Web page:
The muslin fit well enough for me to go ahead with cutting it out of the left-over material I had on hand. I was excited because I was going to creatively use the pieces to get a unique piece that I hoped would be great for next summer. The cutting and sewing went so well. That was until I began to attach the collar – I had not put a collar on the muslin – my first mistake.

There was not a doubt about it: the collar was too small for the neckline. Well, I thought, maybe I’m supposed to ease it in. Mother of god – just look at the gathers I had to put in.

It wasn’t that this looked so bad, but it really changed the fit of the back (which I had expected at this stage) and of course, as nice as it looked on the dress form, I would never be able to wear it. So, I thought about what my husband might do if faced with a situation where he had run out of, say, duct tape, and decided I could remove the collar to just past the shoulder seams, cut it at the mid-back, measure the gap, insert a piece of contrasting fabrics as if it were a design element (!) and sew it back on. So that’s what I did.

But really, there was a 1 3/8 inch gap when I took it off.

IMG_1421

Had I changed the size of the neckline when I transferred it to my own bodice? Had I cut the collar out incorrectly? So, I went back to the original pattern from the book, measured the neckline, then measured the one on my pattern. The length, curve, everything was the same. So, I measured my collar pattern piece and compared it to the collar pattern provided in the book. Identical. I have no idea what I did wrong.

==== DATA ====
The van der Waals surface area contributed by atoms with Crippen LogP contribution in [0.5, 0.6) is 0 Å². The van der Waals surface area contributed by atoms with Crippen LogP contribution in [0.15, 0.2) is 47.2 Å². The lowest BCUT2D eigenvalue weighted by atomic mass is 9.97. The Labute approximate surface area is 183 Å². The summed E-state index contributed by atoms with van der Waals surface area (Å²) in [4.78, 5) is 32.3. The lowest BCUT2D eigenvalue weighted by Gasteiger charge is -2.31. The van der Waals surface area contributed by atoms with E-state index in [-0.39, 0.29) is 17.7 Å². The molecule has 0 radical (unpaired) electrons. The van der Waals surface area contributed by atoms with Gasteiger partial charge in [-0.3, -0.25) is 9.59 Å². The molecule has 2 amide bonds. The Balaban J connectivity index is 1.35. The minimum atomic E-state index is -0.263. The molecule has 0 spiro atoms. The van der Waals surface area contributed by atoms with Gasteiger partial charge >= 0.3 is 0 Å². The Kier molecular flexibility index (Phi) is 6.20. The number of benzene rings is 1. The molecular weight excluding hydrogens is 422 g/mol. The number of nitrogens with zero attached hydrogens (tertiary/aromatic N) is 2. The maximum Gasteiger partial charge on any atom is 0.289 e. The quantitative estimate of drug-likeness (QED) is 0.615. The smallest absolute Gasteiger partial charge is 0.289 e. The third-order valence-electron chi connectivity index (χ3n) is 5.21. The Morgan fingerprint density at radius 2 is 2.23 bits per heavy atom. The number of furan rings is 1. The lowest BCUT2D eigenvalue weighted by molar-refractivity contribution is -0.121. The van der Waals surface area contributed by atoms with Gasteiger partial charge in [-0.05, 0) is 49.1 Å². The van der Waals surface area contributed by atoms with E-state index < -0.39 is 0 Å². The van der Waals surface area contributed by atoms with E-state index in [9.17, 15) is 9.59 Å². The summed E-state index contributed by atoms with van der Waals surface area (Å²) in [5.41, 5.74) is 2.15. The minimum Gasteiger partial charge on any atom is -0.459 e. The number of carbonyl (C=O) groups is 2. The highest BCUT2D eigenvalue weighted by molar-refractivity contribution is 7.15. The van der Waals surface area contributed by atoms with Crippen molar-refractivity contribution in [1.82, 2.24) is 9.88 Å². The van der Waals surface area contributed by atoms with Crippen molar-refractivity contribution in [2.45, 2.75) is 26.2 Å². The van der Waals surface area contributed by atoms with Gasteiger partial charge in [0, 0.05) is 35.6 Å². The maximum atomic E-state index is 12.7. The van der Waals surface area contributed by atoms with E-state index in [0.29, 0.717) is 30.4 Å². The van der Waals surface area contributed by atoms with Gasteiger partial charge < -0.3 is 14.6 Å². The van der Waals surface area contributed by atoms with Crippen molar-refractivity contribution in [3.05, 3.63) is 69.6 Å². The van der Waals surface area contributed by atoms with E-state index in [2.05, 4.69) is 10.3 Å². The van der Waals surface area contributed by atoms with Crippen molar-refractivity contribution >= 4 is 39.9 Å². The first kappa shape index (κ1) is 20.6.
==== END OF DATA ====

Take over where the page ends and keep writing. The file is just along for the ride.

I really love the idea of a tunic that fits well and lends itself to so many possibilities, but this one isn’t it. I won’t be making his particular one again, but some day I’ll make it work!

IMG_2582

 

merry christmas

Advertisements
Posted in Couture Sewing, sewing, Style, Stylish Books

Sewing in the “Olden Days”

home-ec-class
Not my home economics sewing class, but it brought back memories – found on the web.

I remember it as if it were last month – and not decades ago. I can feel myself walking into the Home Economics sewing room at Prince Arthur Junior High School. It was like a kind of playroom for a certain nerdy young woman who was struggling with the relative importance of trigonometry versus Home ‘Ec.’ The priority that should be given to passion for mathematics and science was in direct competition with an infatuation with style and fashion. I was in grade nine and this was the last year I could take Home Ec sewing before I had to get serious. “A” students simply didn’t take Home Ec in senior high. [You remember Home Ec? Sometimes called domestic science – now in the twenty-first century has morphed into something called “family and consumer sciences.”]

The room was large and airy with the requisite wall-to-wall windows that are the hallmark of traditionally designed schools. Home economics students who were in the cooking class (and by “home economics students” I mean girls) had to walk through the sewing room to get to that even larger room: the kitchen. Sewing students also had to take cooking – a situation that I fervently lamented, although nowadays I really do love to cook. I can’t remember learning much else than how to make a white sauce then, though. I couldn’t for the life of me figure out what one would do with this sauce. I have since learned…but back to the sewing room.

1960s-jumper-pattern
I’m fairly certain that this is the pattern we used. I see that the alternate style has a square neck! I also remember being proud of myself for managing pockets!